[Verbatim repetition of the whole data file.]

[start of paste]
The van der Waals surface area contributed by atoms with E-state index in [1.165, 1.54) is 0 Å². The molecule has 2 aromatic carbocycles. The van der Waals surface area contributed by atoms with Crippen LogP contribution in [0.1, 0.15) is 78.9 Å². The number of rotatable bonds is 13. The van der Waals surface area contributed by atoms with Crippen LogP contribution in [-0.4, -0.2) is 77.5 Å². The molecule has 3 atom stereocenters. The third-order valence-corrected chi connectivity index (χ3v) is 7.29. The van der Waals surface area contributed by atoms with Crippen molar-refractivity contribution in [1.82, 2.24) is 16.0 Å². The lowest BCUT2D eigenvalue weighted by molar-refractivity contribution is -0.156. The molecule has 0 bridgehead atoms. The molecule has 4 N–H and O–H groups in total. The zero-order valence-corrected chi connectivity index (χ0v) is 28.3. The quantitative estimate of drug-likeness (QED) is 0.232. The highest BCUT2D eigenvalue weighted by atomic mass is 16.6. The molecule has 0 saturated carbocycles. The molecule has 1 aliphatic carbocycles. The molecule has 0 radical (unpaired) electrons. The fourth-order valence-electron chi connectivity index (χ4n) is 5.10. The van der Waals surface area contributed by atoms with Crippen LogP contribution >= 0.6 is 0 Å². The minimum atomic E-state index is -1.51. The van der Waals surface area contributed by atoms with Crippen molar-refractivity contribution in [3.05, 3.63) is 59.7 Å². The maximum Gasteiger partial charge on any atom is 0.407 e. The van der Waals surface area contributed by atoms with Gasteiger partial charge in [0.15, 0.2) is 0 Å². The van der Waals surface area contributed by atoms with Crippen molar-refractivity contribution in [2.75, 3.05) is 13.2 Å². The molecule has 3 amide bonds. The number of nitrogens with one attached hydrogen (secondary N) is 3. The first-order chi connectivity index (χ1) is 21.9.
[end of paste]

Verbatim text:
The van der Waals surface area contributed by atoms with E-state index in [1.165, 1.54) is 0 Å². The molecule has 2 aromatic carbocycles. The van der Waals surface area contributed by atoms with Crippen LogP contribution in [0.1, 0.15) is 78.9 Å². The number of rotatable bonds is 13. The van der Waals surface area contributed by atoms with Crippen LogP contribution in [-0.4, -0.2) is 77.5 Å². The molecule has 3 atom stereocenters. The third-order valence-corrected chi connectivity index (χ3v) is 7.29. The van der Waals surface area contributed by atoms with Crippen molar-refractivity contribution in [1.82, 2.24) is 16.0 Å². The lowest BCUT2D eigenvalue weighted by molar-refractivity contribution is -0.156. The molecule has 0 bridgehead atoms. The molecule has 4 N–H and O–H groups in total. The zero-order valence-corrected chi connectivity index (χ0v) is 28.3. The quantitative estimate of drug-likeness (QED) is 0.232. The highest BCUT2D eigenvalue weighted by atomic mass is 16.6. The molecule has 0 saturated carbocycles. The molecule has 1 aliphatic carbocycles. The molecule has 0 radical (unpaired) electrons. The fourth-order valence-electron chi connectivity index (χ4n) is 5.10. The van der Waals surface area contributed by atoms with Crippen LogP contribution >= 0.6 is 0 Å². The minimum atomic E-state index is -1.51. The van der Waals surface area contributed by atoms with Crippen molar-refractivity contribution in [3.05, 3.63) is 59.7 Å². The maximum Gasteiger partial charge on any atom is 0.407 e. The van der Waals surface area contributed by atoms with Gasteiger partial charge in [0.15, 0.2) is 0 Å². The van der Waals surface area contributed by atoms with Crippen molar-refractivity contribution in [2.75, 3.05) is 13.2 Å². The molecule has 3 amide bonds. The number of nitrogens with one attached hydrogen (secondary N) is 3. The first-order chi connectivity index (χ1) is 21.9.